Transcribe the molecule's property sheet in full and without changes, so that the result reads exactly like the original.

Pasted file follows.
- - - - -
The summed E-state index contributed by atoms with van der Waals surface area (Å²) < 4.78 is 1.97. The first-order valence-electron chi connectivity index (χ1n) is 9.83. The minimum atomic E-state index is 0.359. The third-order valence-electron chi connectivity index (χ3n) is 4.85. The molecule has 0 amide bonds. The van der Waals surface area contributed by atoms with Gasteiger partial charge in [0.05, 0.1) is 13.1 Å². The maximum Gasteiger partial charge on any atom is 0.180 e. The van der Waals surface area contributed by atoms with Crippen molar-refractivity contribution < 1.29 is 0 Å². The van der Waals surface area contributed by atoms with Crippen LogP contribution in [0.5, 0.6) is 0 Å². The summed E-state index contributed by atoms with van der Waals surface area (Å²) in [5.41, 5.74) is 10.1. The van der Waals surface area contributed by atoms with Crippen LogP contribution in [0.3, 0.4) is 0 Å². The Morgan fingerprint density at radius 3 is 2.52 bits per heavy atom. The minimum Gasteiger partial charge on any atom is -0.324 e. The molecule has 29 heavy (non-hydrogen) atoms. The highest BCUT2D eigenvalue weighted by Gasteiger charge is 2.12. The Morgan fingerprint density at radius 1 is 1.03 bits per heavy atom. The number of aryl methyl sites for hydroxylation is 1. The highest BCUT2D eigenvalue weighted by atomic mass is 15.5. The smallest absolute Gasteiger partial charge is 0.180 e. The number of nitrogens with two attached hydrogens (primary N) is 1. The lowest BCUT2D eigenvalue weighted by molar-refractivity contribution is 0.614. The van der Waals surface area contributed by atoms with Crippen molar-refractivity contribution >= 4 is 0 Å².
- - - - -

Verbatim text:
The summed E-state index contributed by atoms with van der Waals surface area (Å²) < 4.78 is 1.97. The first-order valence-electron chi connectivity index (χ1n) is 9.83. The minimum atomic E-state index is 0.359. The third-order valence-electron chi connectivity index (χ3n) is 4.85. The molecule has 0 amide bonds. The van der Waals surface area contributed by atoms with Gasteiger partial charge in [0.05, 0.1) is 13.1 Å². The maximum Gasteiger partial charge on any atom is 0.180 e. The van der Waals surface area contributed by atoms with Crippen molar-refractivity contribution < 1.29 is 0 Å². The van der Waals surface area contributed by atoms with Crippen LogP contribution in [0.5, 0.6) is 0 Å². The summed E-state index contributed by atoms with van der Waals surface area (Å²) in [5.41, 5.74) is 10.1. The van der Waals surface area contributed by atoms with Crippen LogP contribution in [0.3, 0.4) is 0 Å². The Morgan fingerprint density at radius 3 is 2.52 bits per heavy atom. The minimum Gasteiger partial charge on any atom is -0.324 e. The molecule has 29 heavy (non-hydrogen) atoms. The highest BCUT2D eigenvalue weighted by Gasteiger charge is 2.12. The Morgan fingerprint density at radius 1 is 1.03 bits per heavy atom. The number of aryl methyl sites for hydroxylation is 1. The highest BCUT2D eigenvalue weighted by atomic mass is 15.5. The smallest absolute Gasteiger partial charge is 0.180 e. The number of nitrogens with two attached hydrogens (primary N) is 1. The lowest BCUT2D eigenvalue weighted by molar-refractivity contribution is 0.614. The van der Waals surface area contributed by atoms with Crippen molar-refractivity contribution >= 4 is 0 Å².